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Honeybees suffer massive losses
Area beekeepers deal with insects' deaths
Bob Bradbury prepares to remove the cover from one of his beehives to check their progress at his Flowery Branch home earlier this week. Bradbury has about a dozen hives at his home and more in Habersham County.

Area beekeepers collect national, international awards for their honey. For the story, click here.

When local beekeeper Bob Bradbury surveyed his beehives last March in preparation for spring, he found a big surprise. About 80 percent of his hives were empty.

Though dismayed, he was not completely shocked because bees have been dying in massive numbers across the country, and even the world, for several years. Nicknamed the “disappearing disease,” the phenomenon is officially named “colony collapse disorder” and describes the sudden and unexplained disappearance of all or most of the bees in a hive, leading to hive failure.

“I had not encountered it before, but I knew about it,” Bradbury said. “We all know it’s out there.”

Fortunately, Bradbury managed to recoup his losses with newly purchased hives, but the question still remains: What is causing the bees to disappear?

While colony loss is expected especially during the winter, and declines have happened several times throughout history, the levels of loss across the country since 2006 is unprecedented.

“We were seeing bees dying nationwide at an alarming rate,” said Jennifer Berry, research assistant and lab manager for the University of Georgia’s Honey Bee Lab. “Some beekeepers were losing 60 to 90 percent of their colonies and we didn’t know why.”

The importance of the honeybee is often overlooked and integral to the environment and agriculture business. Many fruits, vegetables and nuts are dependent on pollinators such as bees. In 1975, the honeybee was designated the state insect of Georgia in recognition of its contribution to the local economy through honey production and in the pollination of crops.

Without the honeybee, many common foods would no longer be available.

“One third of everything we eat is there because of honeybees,” Berry said. “When you go into the produce aisle at your local grocery store, all that fruit and all that color would no longer be there. You can say goodbye to your fruit smoothies and other fruit drinks.

“We would not starve, but our diet would be very bland.”

In response to the massive losses, the U.S. Department of Agriculture began issuing grants in 2008 to promote the coordinated study and prevention of colony collapse disorder. University of Georgia was chosen as the lead institution of the project and received $4.1 million.

Research suggests the problem does not have a single cause and is instead a culmination of multiple factors. Among the suspected causes are a lack of genetic diversity among honeybees, loss of natural forage and environment, basic management practices of beekeepers and exposure to insecticides, fungicides, diseases and parasites.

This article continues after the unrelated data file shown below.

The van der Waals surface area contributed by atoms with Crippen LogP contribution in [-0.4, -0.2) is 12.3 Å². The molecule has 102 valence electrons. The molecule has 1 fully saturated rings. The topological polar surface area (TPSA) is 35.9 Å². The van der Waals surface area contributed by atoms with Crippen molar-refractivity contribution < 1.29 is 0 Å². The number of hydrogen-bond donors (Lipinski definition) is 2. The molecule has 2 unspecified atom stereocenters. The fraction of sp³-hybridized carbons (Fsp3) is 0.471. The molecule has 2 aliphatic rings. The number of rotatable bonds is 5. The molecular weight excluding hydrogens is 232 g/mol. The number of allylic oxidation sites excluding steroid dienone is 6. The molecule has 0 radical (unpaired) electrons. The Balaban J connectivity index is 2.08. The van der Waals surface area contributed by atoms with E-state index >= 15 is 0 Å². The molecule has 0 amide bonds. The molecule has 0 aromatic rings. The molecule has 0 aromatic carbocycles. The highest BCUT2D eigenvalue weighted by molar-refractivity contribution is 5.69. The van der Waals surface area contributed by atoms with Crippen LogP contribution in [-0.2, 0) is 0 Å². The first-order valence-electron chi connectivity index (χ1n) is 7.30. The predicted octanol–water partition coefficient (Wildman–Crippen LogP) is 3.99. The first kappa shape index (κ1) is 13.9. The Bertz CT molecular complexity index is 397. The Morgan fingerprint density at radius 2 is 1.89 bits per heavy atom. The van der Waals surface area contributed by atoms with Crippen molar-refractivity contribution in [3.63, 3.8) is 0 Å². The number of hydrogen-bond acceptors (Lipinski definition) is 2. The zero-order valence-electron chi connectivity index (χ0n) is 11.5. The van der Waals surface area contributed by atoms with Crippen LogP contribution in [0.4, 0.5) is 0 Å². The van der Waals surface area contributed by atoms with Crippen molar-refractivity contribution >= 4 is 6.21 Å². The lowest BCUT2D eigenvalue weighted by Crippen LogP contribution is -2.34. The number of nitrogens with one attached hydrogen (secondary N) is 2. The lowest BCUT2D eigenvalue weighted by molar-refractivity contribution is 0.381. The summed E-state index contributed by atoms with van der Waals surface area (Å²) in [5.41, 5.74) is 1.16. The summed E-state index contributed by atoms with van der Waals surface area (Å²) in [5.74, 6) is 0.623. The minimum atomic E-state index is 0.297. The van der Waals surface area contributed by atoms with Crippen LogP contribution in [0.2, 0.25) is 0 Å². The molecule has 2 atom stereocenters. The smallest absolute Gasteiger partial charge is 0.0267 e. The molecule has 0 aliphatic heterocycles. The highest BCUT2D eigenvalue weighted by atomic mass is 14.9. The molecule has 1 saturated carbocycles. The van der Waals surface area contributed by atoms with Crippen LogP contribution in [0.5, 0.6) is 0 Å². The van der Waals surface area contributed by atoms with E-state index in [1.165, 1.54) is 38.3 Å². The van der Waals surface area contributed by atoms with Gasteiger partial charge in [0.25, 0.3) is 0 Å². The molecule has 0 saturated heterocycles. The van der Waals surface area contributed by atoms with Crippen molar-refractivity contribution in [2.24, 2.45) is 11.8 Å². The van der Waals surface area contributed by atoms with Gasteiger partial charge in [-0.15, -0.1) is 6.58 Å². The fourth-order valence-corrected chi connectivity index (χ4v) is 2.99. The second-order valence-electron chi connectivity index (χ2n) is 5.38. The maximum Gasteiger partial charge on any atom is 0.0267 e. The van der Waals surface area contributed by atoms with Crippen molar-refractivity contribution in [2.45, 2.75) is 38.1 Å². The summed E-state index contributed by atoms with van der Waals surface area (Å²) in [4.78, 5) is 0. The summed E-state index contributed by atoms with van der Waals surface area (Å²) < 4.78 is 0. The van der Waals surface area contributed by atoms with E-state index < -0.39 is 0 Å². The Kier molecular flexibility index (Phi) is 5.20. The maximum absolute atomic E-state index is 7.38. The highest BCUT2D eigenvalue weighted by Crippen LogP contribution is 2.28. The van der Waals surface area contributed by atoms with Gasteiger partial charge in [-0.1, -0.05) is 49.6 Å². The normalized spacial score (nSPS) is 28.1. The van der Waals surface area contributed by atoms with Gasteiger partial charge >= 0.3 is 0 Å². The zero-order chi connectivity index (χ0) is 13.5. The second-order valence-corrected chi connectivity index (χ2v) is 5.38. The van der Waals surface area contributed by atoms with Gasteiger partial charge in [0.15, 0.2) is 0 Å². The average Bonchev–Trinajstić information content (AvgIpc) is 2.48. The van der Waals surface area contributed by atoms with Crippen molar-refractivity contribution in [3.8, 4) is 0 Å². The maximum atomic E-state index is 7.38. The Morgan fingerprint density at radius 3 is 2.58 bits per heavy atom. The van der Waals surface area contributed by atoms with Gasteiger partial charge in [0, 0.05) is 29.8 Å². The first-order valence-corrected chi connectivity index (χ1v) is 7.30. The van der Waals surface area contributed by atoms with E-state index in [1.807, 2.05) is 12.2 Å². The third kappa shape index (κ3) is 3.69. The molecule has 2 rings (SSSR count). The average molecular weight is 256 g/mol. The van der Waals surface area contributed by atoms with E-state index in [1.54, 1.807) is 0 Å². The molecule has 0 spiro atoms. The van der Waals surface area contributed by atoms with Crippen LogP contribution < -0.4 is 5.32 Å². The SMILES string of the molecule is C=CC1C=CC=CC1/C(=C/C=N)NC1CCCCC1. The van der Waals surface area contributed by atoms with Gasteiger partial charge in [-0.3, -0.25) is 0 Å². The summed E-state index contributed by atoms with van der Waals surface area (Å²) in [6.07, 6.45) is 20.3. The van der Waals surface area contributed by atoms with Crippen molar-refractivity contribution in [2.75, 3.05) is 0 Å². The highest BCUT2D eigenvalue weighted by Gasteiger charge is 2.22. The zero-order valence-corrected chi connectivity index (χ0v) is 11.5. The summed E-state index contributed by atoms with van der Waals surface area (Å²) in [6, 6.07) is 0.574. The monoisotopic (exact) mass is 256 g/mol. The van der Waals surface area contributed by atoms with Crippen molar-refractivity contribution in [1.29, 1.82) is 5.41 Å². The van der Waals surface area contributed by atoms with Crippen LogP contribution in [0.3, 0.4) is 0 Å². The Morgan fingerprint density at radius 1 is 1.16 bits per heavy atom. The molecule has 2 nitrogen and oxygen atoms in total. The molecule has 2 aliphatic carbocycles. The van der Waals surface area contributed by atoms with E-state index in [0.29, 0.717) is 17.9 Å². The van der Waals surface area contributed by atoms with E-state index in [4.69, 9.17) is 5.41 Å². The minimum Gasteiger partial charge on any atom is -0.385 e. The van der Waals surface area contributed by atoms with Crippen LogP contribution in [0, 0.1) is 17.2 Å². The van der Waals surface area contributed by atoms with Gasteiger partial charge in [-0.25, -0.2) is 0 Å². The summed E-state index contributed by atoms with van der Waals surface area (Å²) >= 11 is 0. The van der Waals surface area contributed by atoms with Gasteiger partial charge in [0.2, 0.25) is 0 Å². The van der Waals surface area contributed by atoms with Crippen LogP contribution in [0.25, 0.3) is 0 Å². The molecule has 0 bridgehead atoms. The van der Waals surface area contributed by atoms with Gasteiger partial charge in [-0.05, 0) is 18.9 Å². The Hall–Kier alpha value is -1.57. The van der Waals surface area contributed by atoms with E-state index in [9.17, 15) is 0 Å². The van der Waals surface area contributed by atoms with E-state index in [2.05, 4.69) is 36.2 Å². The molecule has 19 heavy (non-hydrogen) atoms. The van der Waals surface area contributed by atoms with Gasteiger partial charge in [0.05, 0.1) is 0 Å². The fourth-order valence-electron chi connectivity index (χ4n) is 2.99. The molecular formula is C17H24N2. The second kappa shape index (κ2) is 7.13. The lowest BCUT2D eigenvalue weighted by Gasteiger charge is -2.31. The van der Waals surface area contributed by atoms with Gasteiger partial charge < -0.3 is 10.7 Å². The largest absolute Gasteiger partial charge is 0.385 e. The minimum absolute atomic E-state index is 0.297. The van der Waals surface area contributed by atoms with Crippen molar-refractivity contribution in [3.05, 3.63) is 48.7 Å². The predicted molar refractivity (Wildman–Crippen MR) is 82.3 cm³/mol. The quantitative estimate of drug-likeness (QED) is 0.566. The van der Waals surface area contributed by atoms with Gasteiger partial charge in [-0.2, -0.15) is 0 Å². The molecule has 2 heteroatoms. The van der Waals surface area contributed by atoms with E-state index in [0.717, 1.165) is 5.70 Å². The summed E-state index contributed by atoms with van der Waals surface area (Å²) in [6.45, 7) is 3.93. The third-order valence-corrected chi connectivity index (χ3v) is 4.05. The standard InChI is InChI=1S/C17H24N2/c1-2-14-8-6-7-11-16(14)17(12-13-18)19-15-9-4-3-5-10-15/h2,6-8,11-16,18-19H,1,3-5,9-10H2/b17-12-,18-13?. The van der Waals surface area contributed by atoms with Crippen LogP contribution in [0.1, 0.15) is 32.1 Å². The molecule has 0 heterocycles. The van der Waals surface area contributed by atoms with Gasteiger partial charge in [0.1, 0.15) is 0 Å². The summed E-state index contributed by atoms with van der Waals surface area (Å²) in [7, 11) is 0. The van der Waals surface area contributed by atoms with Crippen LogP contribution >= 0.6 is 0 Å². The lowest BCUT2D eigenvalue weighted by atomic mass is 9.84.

“There is a cumulative effect of various things happening here,” Berry said. “We have significantly changed our farming practices in the last century. Instead of a wide variety of forage, we have these massive fields of a single crop, which is sprayed with insecticides, fungicides and herbicides, in soil treated with fertilizer.

“Then came exotic pests, diseases and viruses — all of these in conjunction add stress to the system and the bees give up.”

Berry said one of the primary culprits is the Varroa mite, a parasite introduced to U.S. honeybee population in the late 1980s. The mites leave open wounds on the bees, weaken their immune system, carry a variety of viruses and can quickly infect an entire hive.

Another factor is the use of insecticides, specifically neonicotinoids, which is similar to nicotine, the primary active ingredient in cigarettes. Neonicotinoids have been widely used to protect corn crops and soybean seeds from pests. It is also present in some treatments used by home gardeners.

When bees and other insects pollinate plants treated with neonicotinoids, the chemicals can be ingested and brought back to the colony.

“I saw a bag of pesticide in a local feed store that had no warning on the bag about it being dangerous to bees,” Bradbury said. “I called them and asked them about it, and he said it is extremely toxic to bees.

“We don’t use that, but our neighbor could and bees don’t stop at the property line.”

Research suggesting neonicotinoids weaken the immune system of bees led the European Union to ban their use for two years.

Bee losses in America have now settled to about 30 percent yearly, Berry said, but the future is uncertain.

“I tend to be an optimist and I hope people are becoming more aware,” she said. “But in the long term, we really need to start re-evaluating our farming practices and our growth.”